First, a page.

James Bond might want to pay attention to the new hybrid vehicle technology Freescale Semiconductor announced today: a regenerative braking system that will use a special “boost button” to release the recovered kinetic energy for “a burst of extra power.” The regenerative braking system, which collects kinetic energy during braking and stores it to give the car extra oomph during acceleration, is being developed in collaboration with McLaren Electronic Systems for Formula 1 race cars in 2010.
The Freescale/MES system wouldn’t work exactly like the boring regen system in your Prius. Regenerative systems in passenger vehicles collect kinetic energy during braking and store it for use in regular acceleration. Freescale and MES have more of a Batmobile/Knight Rider approach to using that banked energy. According to the press release: “The stored kinetic power is released using a “boost” button that delivers a burst of extra power to the car for a short period — for example, while overtaking a competitor or defending a position.” A sort of cleantechy afterburner, if you will.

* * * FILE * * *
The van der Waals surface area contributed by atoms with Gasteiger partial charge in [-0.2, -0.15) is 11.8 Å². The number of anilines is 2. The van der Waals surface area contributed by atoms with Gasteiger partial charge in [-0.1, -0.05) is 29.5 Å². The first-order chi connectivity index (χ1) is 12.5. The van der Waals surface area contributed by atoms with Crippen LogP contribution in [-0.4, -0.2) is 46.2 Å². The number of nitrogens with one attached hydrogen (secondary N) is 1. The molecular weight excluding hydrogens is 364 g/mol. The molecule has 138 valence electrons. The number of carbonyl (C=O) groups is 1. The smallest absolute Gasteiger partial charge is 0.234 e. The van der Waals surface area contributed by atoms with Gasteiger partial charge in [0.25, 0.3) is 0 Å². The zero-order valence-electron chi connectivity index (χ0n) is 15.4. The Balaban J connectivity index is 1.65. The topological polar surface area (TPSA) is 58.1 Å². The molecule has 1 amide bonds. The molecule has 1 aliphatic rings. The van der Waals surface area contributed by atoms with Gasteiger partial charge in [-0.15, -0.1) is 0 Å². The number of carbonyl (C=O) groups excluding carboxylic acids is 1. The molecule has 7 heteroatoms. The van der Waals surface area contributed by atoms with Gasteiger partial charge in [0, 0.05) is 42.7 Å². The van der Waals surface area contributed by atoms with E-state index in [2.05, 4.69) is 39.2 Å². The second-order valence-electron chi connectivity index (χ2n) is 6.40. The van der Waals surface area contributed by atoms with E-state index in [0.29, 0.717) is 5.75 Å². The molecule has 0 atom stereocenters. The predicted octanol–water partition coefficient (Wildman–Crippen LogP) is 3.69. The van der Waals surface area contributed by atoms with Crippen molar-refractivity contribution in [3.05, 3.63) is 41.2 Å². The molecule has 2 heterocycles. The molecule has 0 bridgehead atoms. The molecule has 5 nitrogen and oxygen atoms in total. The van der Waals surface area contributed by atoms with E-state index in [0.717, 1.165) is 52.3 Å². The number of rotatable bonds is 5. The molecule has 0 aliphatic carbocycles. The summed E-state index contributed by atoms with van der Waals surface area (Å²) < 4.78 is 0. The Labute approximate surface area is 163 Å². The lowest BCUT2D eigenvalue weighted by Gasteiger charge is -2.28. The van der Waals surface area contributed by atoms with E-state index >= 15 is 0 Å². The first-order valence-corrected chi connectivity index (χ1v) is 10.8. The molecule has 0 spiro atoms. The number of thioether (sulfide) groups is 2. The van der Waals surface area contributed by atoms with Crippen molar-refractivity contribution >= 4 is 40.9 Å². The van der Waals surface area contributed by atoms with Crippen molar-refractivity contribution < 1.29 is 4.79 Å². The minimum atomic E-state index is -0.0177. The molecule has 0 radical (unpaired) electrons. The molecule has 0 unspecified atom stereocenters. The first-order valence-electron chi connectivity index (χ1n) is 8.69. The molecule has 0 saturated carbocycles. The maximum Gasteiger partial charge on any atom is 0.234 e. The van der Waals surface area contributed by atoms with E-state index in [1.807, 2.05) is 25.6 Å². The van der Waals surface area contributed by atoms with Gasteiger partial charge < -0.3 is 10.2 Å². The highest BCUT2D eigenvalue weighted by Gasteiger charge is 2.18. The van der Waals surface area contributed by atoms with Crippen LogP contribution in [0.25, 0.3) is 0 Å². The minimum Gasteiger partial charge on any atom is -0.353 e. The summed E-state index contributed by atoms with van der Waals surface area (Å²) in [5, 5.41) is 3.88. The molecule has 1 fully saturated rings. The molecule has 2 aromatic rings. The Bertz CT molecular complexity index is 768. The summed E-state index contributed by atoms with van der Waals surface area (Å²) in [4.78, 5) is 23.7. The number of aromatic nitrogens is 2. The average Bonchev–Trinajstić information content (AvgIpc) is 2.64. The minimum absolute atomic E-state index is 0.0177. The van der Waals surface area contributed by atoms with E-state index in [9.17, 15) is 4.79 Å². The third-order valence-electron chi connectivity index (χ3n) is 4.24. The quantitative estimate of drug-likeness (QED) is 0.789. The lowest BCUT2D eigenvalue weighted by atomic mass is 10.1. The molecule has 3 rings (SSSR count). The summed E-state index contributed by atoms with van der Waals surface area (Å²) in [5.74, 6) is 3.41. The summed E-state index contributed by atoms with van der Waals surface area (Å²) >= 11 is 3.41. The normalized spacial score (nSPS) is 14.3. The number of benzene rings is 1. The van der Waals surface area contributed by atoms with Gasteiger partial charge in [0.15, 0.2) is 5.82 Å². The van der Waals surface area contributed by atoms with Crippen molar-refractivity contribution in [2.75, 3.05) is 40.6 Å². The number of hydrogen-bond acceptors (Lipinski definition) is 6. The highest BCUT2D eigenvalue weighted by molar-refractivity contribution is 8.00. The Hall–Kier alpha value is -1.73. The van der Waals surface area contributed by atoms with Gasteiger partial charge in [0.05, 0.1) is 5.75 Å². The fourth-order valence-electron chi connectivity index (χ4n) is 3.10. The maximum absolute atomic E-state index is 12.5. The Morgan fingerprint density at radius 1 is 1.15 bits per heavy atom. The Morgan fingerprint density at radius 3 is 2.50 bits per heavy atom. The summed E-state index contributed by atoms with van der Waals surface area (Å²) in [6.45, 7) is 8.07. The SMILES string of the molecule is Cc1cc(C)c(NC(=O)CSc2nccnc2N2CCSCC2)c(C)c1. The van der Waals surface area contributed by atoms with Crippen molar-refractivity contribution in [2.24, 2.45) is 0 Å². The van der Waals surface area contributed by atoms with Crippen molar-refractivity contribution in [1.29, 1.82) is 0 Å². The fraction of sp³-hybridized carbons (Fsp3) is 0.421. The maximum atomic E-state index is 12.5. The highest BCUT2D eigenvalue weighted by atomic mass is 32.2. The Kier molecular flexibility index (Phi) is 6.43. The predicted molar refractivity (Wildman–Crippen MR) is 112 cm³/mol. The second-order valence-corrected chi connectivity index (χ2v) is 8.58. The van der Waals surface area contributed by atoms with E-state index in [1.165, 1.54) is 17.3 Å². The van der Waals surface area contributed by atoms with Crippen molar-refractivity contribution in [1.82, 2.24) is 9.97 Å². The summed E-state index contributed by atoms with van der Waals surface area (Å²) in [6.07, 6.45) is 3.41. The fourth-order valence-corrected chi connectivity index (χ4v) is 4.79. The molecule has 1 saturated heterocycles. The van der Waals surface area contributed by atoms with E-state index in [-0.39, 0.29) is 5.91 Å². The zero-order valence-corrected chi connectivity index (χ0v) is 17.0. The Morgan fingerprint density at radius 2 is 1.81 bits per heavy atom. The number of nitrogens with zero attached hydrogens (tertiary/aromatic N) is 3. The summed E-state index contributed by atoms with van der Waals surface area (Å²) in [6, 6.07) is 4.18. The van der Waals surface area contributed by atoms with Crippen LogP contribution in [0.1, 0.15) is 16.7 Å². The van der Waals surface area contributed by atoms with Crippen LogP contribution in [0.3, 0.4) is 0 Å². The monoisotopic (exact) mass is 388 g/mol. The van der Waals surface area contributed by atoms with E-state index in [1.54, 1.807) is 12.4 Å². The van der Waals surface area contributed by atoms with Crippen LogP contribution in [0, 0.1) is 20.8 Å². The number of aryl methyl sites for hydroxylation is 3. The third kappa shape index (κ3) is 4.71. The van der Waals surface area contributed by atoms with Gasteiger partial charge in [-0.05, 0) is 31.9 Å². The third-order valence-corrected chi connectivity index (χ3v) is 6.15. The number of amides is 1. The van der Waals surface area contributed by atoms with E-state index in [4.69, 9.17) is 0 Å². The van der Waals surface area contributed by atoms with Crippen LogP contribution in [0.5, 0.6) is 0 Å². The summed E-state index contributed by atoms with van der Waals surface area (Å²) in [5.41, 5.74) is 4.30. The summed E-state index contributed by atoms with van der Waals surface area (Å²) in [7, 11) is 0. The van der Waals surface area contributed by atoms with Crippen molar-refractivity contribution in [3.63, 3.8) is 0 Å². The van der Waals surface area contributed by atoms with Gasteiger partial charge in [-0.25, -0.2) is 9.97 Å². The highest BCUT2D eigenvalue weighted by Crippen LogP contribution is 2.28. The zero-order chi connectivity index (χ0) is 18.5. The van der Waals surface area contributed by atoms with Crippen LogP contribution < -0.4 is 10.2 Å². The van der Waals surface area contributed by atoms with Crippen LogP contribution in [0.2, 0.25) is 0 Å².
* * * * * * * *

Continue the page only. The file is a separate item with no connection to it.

Freescale says the main goal of the project is to increase the car’s fuel efficiency, which would mean fewer pit stops. The Fédération Internationale de l’Automobile’s (FIA), the governing body of world motorsports, has committed to greening motorspots, an effort that has also brought innovations from tire makers and biofuel brewers. It’s a truism in the auto world that many innovations, from biofuels to efficiency to crash safety, are trialed on the race track before becoming part of everyday driving, and this initiative is no exception. According to the companies, this Bond-esque technology will lead to smaller, lighter and more efficient hybrid systems in mainstream vehicles.
Image courtesy of FIA.